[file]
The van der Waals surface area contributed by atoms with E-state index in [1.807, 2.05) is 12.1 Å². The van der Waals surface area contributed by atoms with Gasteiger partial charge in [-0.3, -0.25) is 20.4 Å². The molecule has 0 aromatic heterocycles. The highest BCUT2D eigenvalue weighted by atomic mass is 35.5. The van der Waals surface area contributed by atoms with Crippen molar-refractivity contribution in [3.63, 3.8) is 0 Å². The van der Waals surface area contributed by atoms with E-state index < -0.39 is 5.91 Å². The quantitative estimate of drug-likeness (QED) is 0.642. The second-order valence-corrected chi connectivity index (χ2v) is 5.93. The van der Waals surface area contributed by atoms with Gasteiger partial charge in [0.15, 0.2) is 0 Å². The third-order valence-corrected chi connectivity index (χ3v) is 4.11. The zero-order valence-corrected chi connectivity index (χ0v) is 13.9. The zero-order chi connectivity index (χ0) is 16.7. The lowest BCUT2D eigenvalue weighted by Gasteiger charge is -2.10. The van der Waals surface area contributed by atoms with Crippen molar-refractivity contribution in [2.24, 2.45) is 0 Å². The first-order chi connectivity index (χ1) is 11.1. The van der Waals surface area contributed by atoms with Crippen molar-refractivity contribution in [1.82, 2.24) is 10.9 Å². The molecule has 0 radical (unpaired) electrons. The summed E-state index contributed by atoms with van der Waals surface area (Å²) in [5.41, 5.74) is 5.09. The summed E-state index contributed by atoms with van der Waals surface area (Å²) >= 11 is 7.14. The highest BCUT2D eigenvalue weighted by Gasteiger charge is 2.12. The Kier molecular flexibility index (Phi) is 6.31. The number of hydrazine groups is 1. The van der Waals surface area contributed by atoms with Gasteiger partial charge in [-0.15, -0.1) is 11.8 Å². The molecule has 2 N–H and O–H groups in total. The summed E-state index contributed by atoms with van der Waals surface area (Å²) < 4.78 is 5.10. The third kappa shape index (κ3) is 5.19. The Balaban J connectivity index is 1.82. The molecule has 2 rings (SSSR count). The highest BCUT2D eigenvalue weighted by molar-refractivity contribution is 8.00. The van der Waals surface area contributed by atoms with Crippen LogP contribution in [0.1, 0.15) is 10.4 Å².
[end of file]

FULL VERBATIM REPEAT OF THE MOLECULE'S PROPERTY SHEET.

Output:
The van der Waals surface area contributed by atoms with E-state index in [1.807, 2.05) is 12.1 Å². The van der Waals surface area contributed by atoms with Gasteiger partial charge in [-0.3, -0.25) is 20.4 Å². The molecule has 0 aromatic heterocycles. The highest BCUT2D eigenvalue weighted by atomic mass is 35.5. The van der Waals surface area contributed by atoms with Crippen molar-refractivity contribution in [3.63, 3.8) is 0 Å². The van der Waals surface area contributed by atoms with E-state index < -0.39 is 5.91 Å². The quantitative estimate of drug-likeness (QED) is 0.642. The second-order valence-corrected chi connectivity index (χ2v) is 5.93. The van der Waals surface area contributed by atoms with Gasteiger partial charge in [0.15, 0.2) is 0 Å². The third-order valence-corrected chi connectivity index (χ3v) is 4.11. The zero-order valence-corrected chi connectivity index (χ0v) is 13.9. The zero-order chi connectivity index (χ0) is 16.7. The lowest BCUT2D eigenvalue weighted by Gasteiger charge is -2.10. The van der Waals surface area contributed by atoms with Crippen molar-refractivity contribution in [2.24, 2.45) is 0 Å². The first-order chi connectivity index (χ1) is 11.1. The van der Waals surface area contributed by atoms with Crippen molar-refractivity contribution in [1.82, 2.24) is 10.9 Å². The molecule has 0 radical (unpaired) electrons. The summed E-state index contributed by atoms with van der Waals surface area (Å²) in [5.41, 5.74) is 5.09. The summed E-state index contributed by atoms with van der Waals surface area (Å²) >= 11 is 7.14. The highest BCUT2D eigenvalue weighted by Gasteiger charge is 2.12. The Kier molecular flexibility index (Phi) is 6.31. The number of hydrazine groups is 1. The van der Waals surface area contributed by atoms with Gasteiger partial charge in [-0.15, -0.1) is 11.8 Å². The molecule has 2 N–H and O–H groups in total. The summed E-state index contributed by atoms with van der Waals surface area (Å²) < 4.78 is 5.10. The third kappa shape index (κ3) is 5.19. The Balaban J connectivity index is 1.82. The molecule has 2 rings (SSSR count). The highest BCUT2D eigenvalue weighted by molar-refractivity contribution is 8.00. The van der Waals surface area contributed by atoms with Crippen LogP contribution in [0.1, 0.15) is 10.4 Å².